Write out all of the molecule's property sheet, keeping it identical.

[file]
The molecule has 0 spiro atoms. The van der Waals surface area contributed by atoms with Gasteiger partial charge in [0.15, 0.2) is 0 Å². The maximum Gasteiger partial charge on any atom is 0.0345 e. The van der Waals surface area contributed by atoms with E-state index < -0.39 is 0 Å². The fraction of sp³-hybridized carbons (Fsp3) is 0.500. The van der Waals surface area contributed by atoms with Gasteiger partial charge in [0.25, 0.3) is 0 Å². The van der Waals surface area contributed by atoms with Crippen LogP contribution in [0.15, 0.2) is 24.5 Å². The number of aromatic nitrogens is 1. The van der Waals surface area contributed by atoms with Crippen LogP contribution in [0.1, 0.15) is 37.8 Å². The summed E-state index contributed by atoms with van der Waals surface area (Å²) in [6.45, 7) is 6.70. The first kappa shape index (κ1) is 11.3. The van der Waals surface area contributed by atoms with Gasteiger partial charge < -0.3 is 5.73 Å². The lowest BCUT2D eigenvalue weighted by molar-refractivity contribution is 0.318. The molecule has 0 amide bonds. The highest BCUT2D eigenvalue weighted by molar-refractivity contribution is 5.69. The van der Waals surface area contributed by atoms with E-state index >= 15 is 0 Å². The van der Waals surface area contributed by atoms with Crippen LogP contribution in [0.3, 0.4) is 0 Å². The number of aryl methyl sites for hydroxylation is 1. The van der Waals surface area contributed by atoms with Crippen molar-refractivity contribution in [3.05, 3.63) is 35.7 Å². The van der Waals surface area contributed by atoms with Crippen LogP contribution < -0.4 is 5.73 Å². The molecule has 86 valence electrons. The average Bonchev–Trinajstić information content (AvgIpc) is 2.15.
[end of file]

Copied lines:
The molecule has 0 spiro atoms. The van der Waals surface area contributed by atoms with Gasteiger partial charge in [0.15, 0.2) is 0 Å². The maximum Gasteiger partial charge on any atom is 0.0345 e. The van der Waals surface area contributed by atoms with E-state index < -0.39 is 0 Å². The fraction of sp³-hybridized carbons (Fsp3) is 0.500. The van der Waals surface area contributed by atoms with Gasteiger partial charge in [0.25, 0.3) is 0 Å². The van der Waals surface area contributed by atoms with Crippen LogP contribution in [0.15, 0.2) is 24.5 Å². The number of aromatic nitrogens is 1. The van der Waals surface area contributed by atoms with Crippen LogP contribution in [0.1, 0.15) is 37.8 Å². The summed E-state index contributed by atoms with van der Waals surface area (Å²) in [6.45, 7) is 6.70. The first kappa shape index (κ1) is 11.3. The van der Waals surface area contributed by atoms with Gasteiger partial charge < -0.3 is 5.73 Å². The lowest BCUT2D eigenvalue weighted by molar-refractivity contribution is 0.318. The molecule has 0 amide bonds. The highest BCUT2D eigenvalue weighted by molar-refractivity contribution is 5.69. The van der Waals surface area contributed by atoms with E-state index >= 15 is 0 Å². The van der Waals surface area contributed by atoms with Crippen LogP contribution in [0.3, 0.4) is 0 Å². The number of aryl methyl sites for hydroxylation is 1. The van der Waals surface area contributed by atoms with Crippen molar-refractivity contribution in [3.05, 3.63) is 35.7 Å². The van der Waals surface area contributed by atoms with Crippen LogP contribution < -0.4 is 5.73 Å². The molecule has 86 valence electrons. The average Bonchev–Trinajstić information content (AvgIpc) is 2.15.